vegan tempeh curry
There’s something about curries on a Friday night, isn’t it? I know so many folks – us included – for who Friday night means snuggling up on the couch with a favourite Thai or Indian takeout and a good bottle of wine. It is as if all the stress of the week just disappears with a bowl of steaming, fragrant curry. So warm, comforting and satisfying! I have to admit, I love our local Thai (and judging from the Menulog reviews, I’m not the only one), but I also love to know what’s in my food and while takeaway-wise you can certainly do worse than Asian, it doesn’t hurt to make your own version of it once in a while – which is also more cost-effective.
While this recipe is by no means traditional and doesn’t claim to be, it is nonetheless yummy, filling, and very easy, quick and cost-effective to prepare. I don’t know about you, but that’s big ticks in my book! In any case, it is prepared more quickly than the arrival time of the average takeaway so if you are like us and starving on a Friday night, here we go! Granted, you don’t get a free can of soda like you get with our Thai, but maybe it’s better that way (it goes much better with a glass of good red, preferably organic, of course). Plus, you can rest assured that there’s no nasties in there, and that it will please herbivores and omnivores alike. It is low carb if you serve it with my new discovery that is cauliflower rice, and it is also very low in fat if you use almond or other plant milk instead of coconut milk. Needless to say, it is gluten free like anything on this blog, and it is also vegan (although you can use meat or fish instead of the tempeh).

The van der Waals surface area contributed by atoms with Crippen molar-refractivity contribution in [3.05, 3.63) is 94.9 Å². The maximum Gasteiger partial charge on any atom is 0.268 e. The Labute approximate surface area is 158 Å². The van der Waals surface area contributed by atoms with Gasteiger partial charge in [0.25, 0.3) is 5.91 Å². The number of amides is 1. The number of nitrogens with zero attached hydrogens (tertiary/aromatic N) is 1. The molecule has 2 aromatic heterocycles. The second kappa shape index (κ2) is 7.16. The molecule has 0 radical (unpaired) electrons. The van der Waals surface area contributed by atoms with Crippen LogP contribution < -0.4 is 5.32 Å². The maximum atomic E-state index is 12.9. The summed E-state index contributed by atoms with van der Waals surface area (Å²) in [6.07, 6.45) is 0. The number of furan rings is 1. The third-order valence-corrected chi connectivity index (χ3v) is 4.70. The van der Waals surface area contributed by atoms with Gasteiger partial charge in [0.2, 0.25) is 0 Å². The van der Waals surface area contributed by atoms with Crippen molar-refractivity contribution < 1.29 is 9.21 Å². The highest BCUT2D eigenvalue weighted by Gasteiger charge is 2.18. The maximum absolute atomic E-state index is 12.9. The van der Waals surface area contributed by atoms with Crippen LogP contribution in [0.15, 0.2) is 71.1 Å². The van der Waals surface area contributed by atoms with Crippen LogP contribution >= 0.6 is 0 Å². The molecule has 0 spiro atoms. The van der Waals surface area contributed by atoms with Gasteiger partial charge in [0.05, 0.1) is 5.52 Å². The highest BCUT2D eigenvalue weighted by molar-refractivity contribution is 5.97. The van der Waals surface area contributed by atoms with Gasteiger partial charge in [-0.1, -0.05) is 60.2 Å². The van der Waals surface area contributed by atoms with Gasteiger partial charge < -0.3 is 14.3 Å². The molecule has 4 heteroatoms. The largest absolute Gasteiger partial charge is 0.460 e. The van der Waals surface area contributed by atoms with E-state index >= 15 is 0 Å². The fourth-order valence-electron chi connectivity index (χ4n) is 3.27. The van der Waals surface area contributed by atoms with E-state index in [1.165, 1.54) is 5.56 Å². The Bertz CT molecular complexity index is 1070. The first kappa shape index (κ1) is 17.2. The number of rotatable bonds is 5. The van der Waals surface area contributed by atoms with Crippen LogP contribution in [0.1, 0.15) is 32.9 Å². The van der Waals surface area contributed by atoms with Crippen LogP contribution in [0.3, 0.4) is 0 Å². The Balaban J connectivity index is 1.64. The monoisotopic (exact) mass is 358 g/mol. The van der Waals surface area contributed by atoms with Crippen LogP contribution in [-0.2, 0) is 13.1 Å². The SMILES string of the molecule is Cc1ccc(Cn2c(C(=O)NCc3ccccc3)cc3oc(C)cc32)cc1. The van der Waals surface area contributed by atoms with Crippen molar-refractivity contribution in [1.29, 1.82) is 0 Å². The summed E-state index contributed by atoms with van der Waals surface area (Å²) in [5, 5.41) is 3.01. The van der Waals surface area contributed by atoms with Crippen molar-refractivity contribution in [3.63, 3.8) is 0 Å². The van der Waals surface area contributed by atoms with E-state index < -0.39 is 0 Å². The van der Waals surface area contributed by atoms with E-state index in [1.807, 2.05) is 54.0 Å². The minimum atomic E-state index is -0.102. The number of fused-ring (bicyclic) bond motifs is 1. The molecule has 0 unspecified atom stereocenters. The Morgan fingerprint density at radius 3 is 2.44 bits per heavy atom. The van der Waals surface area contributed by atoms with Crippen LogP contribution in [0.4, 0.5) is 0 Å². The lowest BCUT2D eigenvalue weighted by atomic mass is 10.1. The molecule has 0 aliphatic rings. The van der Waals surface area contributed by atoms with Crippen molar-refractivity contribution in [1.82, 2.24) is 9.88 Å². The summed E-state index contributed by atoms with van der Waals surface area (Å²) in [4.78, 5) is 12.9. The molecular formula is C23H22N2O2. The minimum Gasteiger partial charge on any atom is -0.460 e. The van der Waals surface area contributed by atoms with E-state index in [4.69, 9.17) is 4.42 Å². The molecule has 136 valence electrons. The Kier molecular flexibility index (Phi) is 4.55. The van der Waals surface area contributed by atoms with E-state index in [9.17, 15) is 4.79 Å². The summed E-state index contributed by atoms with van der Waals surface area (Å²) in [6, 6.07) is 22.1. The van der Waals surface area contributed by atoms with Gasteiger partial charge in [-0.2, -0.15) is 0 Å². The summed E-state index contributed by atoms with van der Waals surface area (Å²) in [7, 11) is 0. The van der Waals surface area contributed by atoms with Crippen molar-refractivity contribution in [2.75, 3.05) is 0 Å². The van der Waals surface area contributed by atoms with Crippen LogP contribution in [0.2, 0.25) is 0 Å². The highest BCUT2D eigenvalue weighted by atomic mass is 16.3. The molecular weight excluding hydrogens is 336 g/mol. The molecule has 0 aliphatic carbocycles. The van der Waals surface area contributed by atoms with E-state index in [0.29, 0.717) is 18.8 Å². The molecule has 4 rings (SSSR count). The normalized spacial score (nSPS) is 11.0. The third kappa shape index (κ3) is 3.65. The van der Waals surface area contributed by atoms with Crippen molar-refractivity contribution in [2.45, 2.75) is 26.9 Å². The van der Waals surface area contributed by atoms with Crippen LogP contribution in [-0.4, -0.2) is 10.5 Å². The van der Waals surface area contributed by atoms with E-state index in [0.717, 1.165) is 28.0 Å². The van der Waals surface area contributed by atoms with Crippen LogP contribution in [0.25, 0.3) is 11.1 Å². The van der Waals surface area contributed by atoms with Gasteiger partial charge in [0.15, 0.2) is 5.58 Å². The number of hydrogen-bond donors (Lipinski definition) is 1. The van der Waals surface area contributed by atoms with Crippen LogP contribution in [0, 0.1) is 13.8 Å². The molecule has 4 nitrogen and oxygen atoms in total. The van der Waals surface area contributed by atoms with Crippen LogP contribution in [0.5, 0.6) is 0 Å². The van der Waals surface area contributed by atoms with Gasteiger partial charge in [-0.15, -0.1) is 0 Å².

Which leads me to the next topic – yes, tempeh is soy. Yes, this blog is meant to be soy free and I generally advise to stay away from soy. BUT – tempeh is actually fermented soy, which along with miso and natto is soy as it is meant to be (and how Asians consume it). The fermentation improves the digestibility of soy and according to a study the bioavailability of calcium in tempeh is higher than in cow’s milk! So how about telling that a dairy-proponent when they ask “But where do you get your calcium from?” While popular soy products such as tofu and soy milk give me terrible digestive distress, I never have any issues with the underrated tempeh, so I would recommend trying it if you usually have problems with soy. I just love that it is so versatile. Just pan-fry it for a few minutes and it is ready to go. Due to its neutral flavour, it absorbs other flavours easily, meaning you can marinate it in your favourite sauce, and it is a great filler for soups, salads and sandwiches to bulk up the protein.